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Lookups in Tables:Why isn't ID# put in field instead of actual name

Posted on 2000-03-01
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Last Modified: 2011-10-03
Try to keep it simple:
I have 2 tables: one is Publications and the other is Publishers.  In the Publications table there is a field called PublisherID and the data type is Number.  In the Publishers table there is a field called PublisherID, which is an autonumber field that assigns a number to each Publisher you enter; this field is named Publisher and contains the actual text name of the publisher.  
Going back to the Publications table,  I have a Lookup in the PublisherID field as such-here's the SQL statement: SELECT DISTINCTROW
[Publishers].[PublisherID],
[Publishers].[PublisherName]
FROM[Publishers];
The Bound Column is 1; Column Count is 2; Column widths are o",1"; and Display Control is Combo Box.
MY SITUATION:
I go to worksheet view and go into the PublisherID field of the Publications table to select a PublisherID from the drop down combo box that show all the Publishers so I can select one.  I pick a publisher by name, which is only thing that is displayed, and the actual publisher name is put into this PublisherID field in the Publications table which I'm in.
MY QUESTION:
Why does it do this?  I thought that since the PublisherID field data type is Number and the Bound Column is 1 (which per the SQL statement is the PublisherID number from the Publisher's table) that the actual ID number should have popped into the field, especially at the table level (I'm not using any forms here)?  What is displayed in this Publications table is the actual publisher name in the PublisherID field and no the ID number?  I'm a little confused.  Is the actual ID number stored some where "under the surface" so to speak with Access itself tracking it and the Publisher name is displayed in the table where I'd expect to see a number.  I understand why this happens in forms (I think), but I didn't expect to see this at the table level?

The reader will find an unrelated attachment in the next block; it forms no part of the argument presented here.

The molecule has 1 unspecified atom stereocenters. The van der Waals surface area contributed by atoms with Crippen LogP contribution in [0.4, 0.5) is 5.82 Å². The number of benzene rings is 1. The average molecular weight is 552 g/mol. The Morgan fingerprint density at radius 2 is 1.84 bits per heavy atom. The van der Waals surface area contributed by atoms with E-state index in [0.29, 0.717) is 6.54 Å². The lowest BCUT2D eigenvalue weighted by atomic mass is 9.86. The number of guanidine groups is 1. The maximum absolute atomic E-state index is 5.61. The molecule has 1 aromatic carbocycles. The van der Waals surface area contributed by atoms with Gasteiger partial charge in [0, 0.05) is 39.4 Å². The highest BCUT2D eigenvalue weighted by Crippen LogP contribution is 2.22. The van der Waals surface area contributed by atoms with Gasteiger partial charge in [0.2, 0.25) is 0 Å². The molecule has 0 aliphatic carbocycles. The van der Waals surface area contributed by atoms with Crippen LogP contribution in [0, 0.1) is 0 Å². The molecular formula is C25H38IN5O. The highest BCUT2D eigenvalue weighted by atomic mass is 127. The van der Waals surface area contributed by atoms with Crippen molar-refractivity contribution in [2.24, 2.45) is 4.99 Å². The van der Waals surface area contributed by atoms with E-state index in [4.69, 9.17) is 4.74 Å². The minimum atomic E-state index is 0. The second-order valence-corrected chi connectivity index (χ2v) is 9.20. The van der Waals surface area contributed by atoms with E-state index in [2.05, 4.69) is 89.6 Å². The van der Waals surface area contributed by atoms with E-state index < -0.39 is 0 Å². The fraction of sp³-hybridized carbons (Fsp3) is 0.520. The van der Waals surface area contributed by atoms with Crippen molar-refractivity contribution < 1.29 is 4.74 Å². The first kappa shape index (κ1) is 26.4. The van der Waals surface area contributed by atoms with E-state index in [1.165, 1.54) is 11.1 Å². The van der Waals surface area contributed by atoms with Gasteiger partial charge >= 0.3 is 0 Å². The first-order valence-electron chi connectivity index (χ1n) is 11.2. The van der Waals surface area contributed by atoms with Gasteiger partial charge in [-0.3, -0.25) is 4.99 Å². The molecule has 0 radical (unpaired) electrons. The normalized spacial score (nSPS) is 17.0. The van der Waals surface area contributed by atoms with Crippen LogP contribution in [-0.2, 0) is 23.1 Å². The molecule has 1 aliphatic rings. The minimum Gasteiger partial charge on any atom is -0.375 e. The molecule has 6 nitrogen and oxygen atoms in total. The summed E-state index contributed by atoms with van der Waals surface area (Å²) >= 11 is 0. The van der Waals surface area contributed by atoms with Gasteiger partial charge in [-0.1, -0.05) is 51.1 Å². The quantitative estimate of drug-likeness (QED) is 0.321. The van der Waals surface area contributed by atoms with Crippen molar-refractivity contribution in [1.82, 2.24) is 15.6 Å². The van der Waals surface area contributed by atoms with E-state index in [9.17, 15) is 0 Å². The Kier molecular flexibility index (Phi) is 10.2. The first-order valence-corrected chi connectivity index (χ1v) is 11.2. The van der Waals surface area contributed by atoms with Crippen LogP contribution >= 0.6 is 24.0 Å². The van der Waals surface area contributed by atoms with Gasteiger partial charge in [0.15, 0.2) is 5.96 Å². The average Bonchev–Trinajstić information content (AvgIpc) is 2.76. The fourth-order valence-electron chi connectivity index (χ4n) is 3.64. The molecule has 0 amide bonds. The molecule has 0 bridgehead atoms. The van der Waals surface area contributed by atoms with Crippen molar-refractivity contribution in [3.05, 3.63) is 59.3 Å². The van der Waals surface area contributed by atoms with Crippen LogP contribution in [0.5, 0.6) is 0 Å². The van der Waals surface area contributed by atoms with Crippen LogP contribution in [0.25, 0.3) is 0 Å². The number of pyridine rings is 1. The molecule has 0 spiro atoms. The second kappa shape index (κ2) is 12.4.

Thanks for your help; I really appreciate it.  I sure hope I explained this enough to make sense.
Joe Boyd
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Question by:JoeBoyd
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11 Comments
 
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Expert Comment

by:paasky
ID: 2572386
Hello JoeBoyd,

The bound column contains the data which is stored into the field. If you have set columnwidth to 0, the bound column is not shown and you'll see only the description column. And when you select publisher name, the ID field from the same record is used as a key value.

Paasky
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Expert Comment

by:threeps99
ID: 2572390
I dont think you can do what you are trying to do in worksheet view. You need to create a combo box on a form and do it that way. If I understand you right :)

threeps
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Author Comment

by:JoeBoyd
ID: 2572436
Thanks to both of you so far for your respones.  The only reason I'm using the Datasheet view right now is to help me learn and understand Access better.  I'm very new at this and the application I will be developing is very complicated so I want to make sure I understand what's going on inside Access (I'm the one who posted the message about "Yes I Can Run My Business").

paasky:
That is what I thought, that the Bound Column data is actually stored in the table field, but it isn't.  When I open the Publications table I see the Publisher name and not the ID number in the PublisherID field.  The first column in the SQL statement, which I understand is what the "Bound Column" refers to (thus column #1 the way I think I understand it) is the Publisher ID number which should be what is stored in this field in the Publications table.  I understand that if I was using a form that since column #1 is hidden that the Publisher Name would be displayed and not the actual ID number, but I didn't expect this at the table level.  Please explain.  Is the ID# actually there in the field in the table and I can only see the Publisher name.  I know this is going to sound stupid, but if that's the case isn't that like having two pieces of data stored in one field?   Again, at the table level and not the form.   Thanks again for your help; I really appreciate it.
Joe
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Expert Comment

by:paasky